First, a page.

1. A. Fink: Lokale Metallhybridisierung zur Effzienzsteigerung von Hochlastfügestellen in Faserverbundwerkstoffen. PhD thesis, Technische Universität Braunschweig, Germany, April 2010
  2. B. Kolesnikov; L. Herbeck; A. Fink: CFRP/titanium hybrid material for improving composite bolted joints, 83(2008)4, Pages 368–380, 
  3. Flight International, 2005, Retrieved on 03.12.2015, https://www. flightglobal.com/assets/getAsset.aspx?ItemID=9116 
  4. A. Fink; P.P. Camanho; J.M. Andrés; E. Pfeiffer; A. Obst: Hybrid CFRP/titanium bolted joints: Performance assessment and application to a spacecraft payload adaptor, Composites Science and Technology, 70(2010)2, 305–317 
  5. T. Sinmazçelik; E. Avcu; M.Ö. Bora; O. Çoban: A review: Fibre metal laminates, background, bonding types and applied test methods, Materials and Design, 32(2011)7, 3671–3685 
  6. S.Y. Park; W.J. Choi; H. S. Choi: A comparative study on the properties of GLARE laminates cured by autoclave and autoclave consolidation followed by oven postcuring, The International Journal of Advanced Manufacturing Technology, 49(2010),5-8, 605–613 
  7. S.U. Khan; R.C. Alderliesten; R. Benedictus: Post-stretching induced stress redistribution in Fibre Metal Laminates for increased fatigue crack growth resistance, Composites Science and Technology, 69(2009)3-4, 396–405 
  8. Y. Yu; I.A. Ashcroft; G. Swallow: An experimental investigation of residual stresses in an epoxy-steel laminate, International Journal of Adhesion and Adhesives, 26(2006), 511–519 
  9. B. Kolesnikov; D. Stefaniak; J. Wölper; C. Hühne: Adaptive, Tolerant and Efficient Composite Structures, M. Wiedemann and M. Sinapius (eds.), chapter Payload Adapter – Fibre-Metal-Laminate- Laminate Struts (2012), 263–274, Springer-Verlag Berlin Heidelberg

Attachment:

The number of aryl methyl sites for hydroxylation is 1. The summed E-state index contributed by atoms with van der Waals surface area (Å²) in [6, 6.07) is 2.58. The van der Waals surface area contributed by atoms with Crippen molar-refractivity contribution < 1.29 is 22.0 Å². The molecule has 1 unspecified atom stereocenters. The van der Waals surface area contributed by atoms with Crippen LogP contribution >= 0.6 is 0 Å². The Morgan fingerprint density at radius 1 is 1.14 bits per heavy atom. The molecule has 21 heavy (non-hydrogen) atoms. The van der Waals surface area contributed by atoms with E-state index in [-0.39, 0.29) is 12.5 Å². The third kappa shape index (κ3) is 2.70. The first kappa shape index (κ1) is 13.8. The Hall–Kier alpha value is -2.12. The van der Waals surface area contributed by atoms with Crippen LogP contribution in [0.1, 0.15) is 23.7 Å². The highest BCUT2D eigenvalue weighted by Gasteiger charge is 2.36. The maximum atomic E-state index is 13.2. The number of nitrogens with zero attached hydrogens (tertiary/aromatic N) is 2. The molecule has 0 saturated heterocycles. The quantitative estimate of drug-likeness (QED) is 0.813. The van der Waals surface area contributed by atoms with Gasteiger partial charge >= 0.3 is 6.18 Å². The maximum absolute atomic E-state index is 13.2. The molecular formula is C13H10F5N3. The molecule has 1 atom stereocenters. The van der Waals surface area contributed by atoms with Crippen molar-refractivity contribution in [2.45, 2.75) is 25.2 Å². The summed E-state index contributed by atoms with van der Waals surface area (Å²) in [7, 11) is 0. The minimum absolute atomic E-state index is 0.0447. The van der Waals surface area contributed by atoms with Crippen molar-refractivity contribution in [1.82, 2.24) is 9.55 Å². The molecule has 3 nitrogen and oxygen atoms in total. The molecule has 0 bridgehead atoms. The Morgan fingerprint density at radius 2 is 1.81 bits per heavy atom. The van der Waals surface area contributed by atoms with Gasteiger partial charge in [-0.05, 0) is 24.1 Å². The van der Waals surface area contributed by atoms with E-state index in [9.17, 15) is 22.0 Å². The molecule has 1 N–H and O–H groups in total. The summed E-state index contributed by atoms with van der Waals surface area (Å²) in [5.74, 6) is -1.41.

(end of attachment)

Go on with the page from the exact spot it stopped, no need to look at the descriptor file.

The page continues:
10. A. Vlot; J.W. Gunnink: Fibre Metal Laminates: An Introduction, Kluwer Academic Publishers, 2001 
  11. L.B. Vogelesang; A. Vlot: Development of fibre metal laminates for advanced aerospace structures, Journal of Materials Processing Technology, 103(2000)1, 1–5 
  12. W.-X. Wang; Y. Takao; T. Matsubara: Galvanic Corrosion-Resistant Carbon Fiber Metal-Laminates, In 16th International Conference on Composite Materials, Kyoto, Japan (2007), 1–10 
  13. D.F. Silva; E.C. Botelho; A.C. Ancelotti; C.A. Damato: Environmental Conditioning Effects on the Mechanical Properties of Titanium Fiber-Metal-Laminates, In ICCM19 – The 19th International Conference on Composite Materials, 2013 
  14. B. Kolesnikov; A. Fink; C. Hühne; D. Stefaniak; H. Borgwardt: DE102010035324.8-16, Strukturelement aus einem Hybridlaminat, 2010 
  15. D. Stefaniak; A. Fink; B. Kolesnikov; C. Hühne: Improving the mechanical performance of CFRP by metal-hybridisation, In ICCS16 – 16th International Conference on Composite Structures, Porto, 2011 
  16. S. P. Chiew; Y. Yu; C. K. Lee: Bond failure of steel beams strengthened with FRP laminates – Part 1: Model development, Composites Part B: Engineering, 42(2011)5, 1114–1121 
  17. D. Stefaniak; E. Kappel; B. Kolesnikov; C. Hühne: Improving the mechanical performance of unidirectional CFRP by metal-hybridization; ECCM15 – 15th European Conference on Composite Materials, Venice, Italy, June 2012 
  18. R. Prussak; D. Stefaniak; C. Hühne; M. Sinapius: Residual Stresses in Intrinsic UD-CFRP-Steel-Laminates – Experimental Determination, Identification of Sources, Effects and Modification Approaches, Materials Science Forum, Vols. 825-826, pp. 369–376, 2015 
  19. Corrosion Costs and Preventive Strategies in the United States, 2012, Retrieved on 22.10.2015, https://www.nace.org/uploadedFiles/Publications/ccsupp.pdf 
  20. This day in aviation, Important Dates in Aviation History, Retrieved on 03.12.2015, http://static.thisdayinaviation.com/wp-content/uploads/ tdia//2013/04/Boeing-737-297-N73711-Aloha-Airlines-Flight-243- right-side-view.jpg 
  21. M. Mandel; L. Krüger: Electrochemical corrosion studies and pitting corrosion sensitivity of a self-pierce rivet joint of carbon fiber reinforced polymer (CFRP) – laminate and EN AW-6060-T6, Materialwissenschaft und Werkstofftechnik, 43(2012)4, 302–309 
  22. Y.I. Tsai; E.J. Bosze; E. Barjasteh; S.R. Nutt: Influence of hygrothermal environment on thermal and mechanical properties of carbon fiber/fiberglass hybrid composites, Composites Science and Technology, 69(2009)3-4, 432–437 
  23. J.R. Davis: Corrosion: Understanding the Basics, ASM International, 2000 
  24. DIN EN 10088-1:2005(D), Nichtrostende Stähle – Teil 1: Verzeichnis der nichtrostenden Stähle, Technical report, DIN Deutsches Institut fuer Normung e. V., 2005 
  25. D. A. Jones: Principles and prevention of corrosion, Prentice Hall, 1996

PDF Version of the article


Comments are closed.